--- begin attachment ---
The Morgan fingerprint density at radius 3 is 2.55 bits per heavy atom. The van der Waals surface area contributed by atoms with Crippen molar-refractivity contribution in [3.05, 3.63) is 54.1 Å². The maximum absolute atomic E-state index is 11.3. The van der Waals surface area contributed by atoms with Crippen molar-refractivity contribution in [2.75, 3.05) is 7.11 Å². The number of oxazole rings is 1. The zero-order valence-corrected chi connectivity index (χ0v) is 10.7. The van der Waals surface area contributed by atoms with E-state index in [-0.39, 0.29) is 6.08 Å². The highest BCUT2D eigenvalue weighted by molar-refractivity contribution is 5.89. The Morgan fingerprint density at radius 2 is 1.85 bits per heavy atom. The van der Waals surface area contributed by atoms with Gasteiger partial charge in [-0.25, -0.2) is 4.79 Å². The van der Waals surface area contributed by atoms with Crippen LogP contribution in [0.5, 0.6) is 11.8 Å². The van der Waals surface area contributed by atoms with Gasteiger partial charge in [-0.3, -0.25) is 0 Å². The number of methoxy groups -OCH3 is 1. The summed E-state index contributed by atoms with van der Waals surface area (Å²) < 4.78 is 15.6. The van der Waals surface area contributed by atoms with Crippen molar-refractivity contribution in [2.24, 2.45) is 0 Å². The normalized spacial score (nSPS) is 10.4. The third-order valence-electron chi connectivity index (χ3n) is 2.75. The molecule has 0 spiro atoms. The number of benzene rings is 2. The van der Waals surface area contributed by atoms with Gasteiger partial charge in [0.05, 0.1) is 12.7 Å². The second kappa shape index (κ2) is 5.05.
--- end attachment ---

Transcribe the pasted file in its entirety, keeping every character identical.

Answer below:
The Morgan fingerprint density at radius 3 is 2.55 bits per heavy atom. The van der Waals surface area contributed by atoms with Crippen molar-refractivity contribution in [3.05, 3.63) is 54.1 Å². The maximum absolute atomic E-state index is 11.3. The van der Waals surface area contributed by atoms with Crippen molar-refractivity contribution in [2.75, 3.05) is 7.11 Å². The number of oxazole rings is 1. The zero-order valence-corrected chi connectivity index (χ0v) is 10.7. The van der Waals surface area contributed by atoms with E-state index in [-0.39, 0.29) is 6.08 Å². The highest BCUT2D eigenvalue weighted by molar-refractivity contribution is 5.89. The Morgan fingerprint density at radius 2 is 1.85 bits per heavy atom. The van der Waals surface area contributed by atoms with Gasteiger partial charge in [-0.25, -0.2) is 4.79 Å². The van der Waals surface area contributed by atoms with Crippen LogP contribution in [0.5, 0.6) is 11.8 Å². The van der Waals surface area contributed by atoms with Gasteiger partial charge in [-0.3, -0.25) is 0 Å². The number of methoxy groups -OCH3 is 1. The summed E-state index contributed by atoms with van der Waals surface area (Å²) < 4.78 is 15.6. The van der Waals surface area contributed by atoms with Crippen molar-refractivity contribution in [2.24, 2.45) is 0 Å². The normalized spacial score (nSPS) is 10.4. The third-order valence-electron chi connectivity index (χ3n) is 2.75. The molecule has 0 spiro atoms. The number of benzene rings is 2. The van der Waals surface area contributed by atoms with Gasteiger partial charge in [0.05, 0.1) is 12.7 Å². The second kappa shape index (κ2) is 5.05.